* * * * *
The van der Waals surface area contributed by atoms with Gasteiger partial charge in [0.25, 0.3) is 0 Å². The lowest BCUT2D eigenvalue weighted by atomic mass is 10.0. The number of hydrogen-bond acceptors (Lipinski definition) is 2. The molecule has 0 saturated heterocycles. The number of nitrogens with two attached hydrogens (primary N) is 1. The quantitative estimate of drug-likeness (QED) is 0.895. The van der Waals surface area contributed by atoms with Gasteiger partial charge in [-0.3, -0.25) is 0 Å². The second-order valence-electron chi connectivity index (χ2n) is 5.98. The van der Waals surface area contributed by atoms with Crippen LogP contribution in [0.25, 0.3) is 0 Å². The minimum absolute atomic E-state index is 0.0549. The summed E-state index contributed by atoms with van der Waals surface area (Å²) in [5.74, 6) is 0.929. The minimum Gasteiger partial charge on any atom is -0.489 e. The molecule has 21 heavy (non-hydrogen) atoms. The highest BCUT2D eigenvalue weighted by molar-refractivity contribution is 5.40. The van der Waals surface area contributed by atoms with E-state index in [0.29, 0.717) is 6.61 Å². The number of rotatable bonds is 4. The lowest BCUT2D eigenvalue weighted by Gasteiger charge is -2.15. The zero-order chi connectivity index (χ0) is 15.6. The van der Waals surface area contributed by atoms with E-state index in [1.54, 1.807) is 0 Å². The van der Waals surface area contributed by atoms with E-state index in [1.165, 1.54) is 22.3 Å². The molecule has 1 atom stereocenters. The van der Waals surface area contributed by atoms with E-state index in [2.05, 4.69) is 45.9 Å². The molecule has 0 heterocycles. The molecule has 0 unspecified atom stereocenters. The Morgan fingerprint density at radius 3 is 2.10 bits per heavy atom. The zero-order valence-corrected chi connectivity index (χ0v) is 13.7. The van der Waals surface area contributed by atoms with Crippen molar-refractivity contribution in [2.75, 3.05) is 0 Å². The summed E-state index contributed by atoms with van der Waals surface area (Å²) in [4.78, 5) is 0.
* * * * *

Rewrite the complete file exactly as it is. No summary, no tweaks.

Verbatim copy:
The van der Waals surface area contributed by atoms with Gasteiger partial charge in [0.25, 0.3) is 0 Å². The lowest BCUT2D eigenvalue weighted by atomic mass is 10.0. The number of hydrogen-bond acceptors (Lipinski definition) is 2. The molecule has 0 saturated heterocycles. The number of nitrogens with two attached hydrogens (primary N) is 1. The quantitative estimate of drug-likeness (QED) is 0.895. The van der Waals surface area contributed by atoms with Gasteiger partial charge in [-0.3, -0.25) is 0 Å². The second-order valence-electron chi connectivity index (χ2n) is 5.98. The van der Waals surface area contributed by atoms with Crippen LogP contribution in [0.25, 0.3) is 0 Å². The minimum absolute atomic E-state index is 0.0549. The summed E-state index contributed by atoms with van der Waals surface area (Å²) in [5.74, 6) is 0.929. The minimum Gasteiger partial charge on any atom is -0.489 e. The molecule has 21 heavy (non-hydrogen) atoms. The highest BCUT2D eigenvalue weighted by molar-refractivity contribution is 5.40. The van der Waals surface area contributed by atoms with E-state index in [0.29, 0.717) is 6.61 Å². The number of rotatable bonds is 4. The lowest BCUT2D eigenvalue weighted by Gasteiger charge is -2.15. The zero-order chi connectivity index (χ0) is 15.6. The van der Waals surface area contributed by atoms with E-state index in [1.54, 1.807) is 0 Å². The van der Waals surface area contributed by atoms with E-state index in [1.165, 1.54) is 22.3 Å². The molecule has 1 atom stereocenters. The van der Waals surface area contributed by atoms with E-state index in [2.05, 4.69) is 45.9 Å². The molecule has 0 heterocycles. The molecule has 0 unspecified atom stereocenters. The Morgan fingerprint density at radius 3 is 2.10 bits per heavy atom. The zero-order valence-corrected chi connectivity index (χ0v) is 13.7. The van der Waals surface area contributed by atoms with Crippen molar-refractivity contribution in [2.75, 3.05) is 0 Å². The summed E-state index contributed by atoms with van der Waals surface area (Å²) in [4.78, 5) is 0.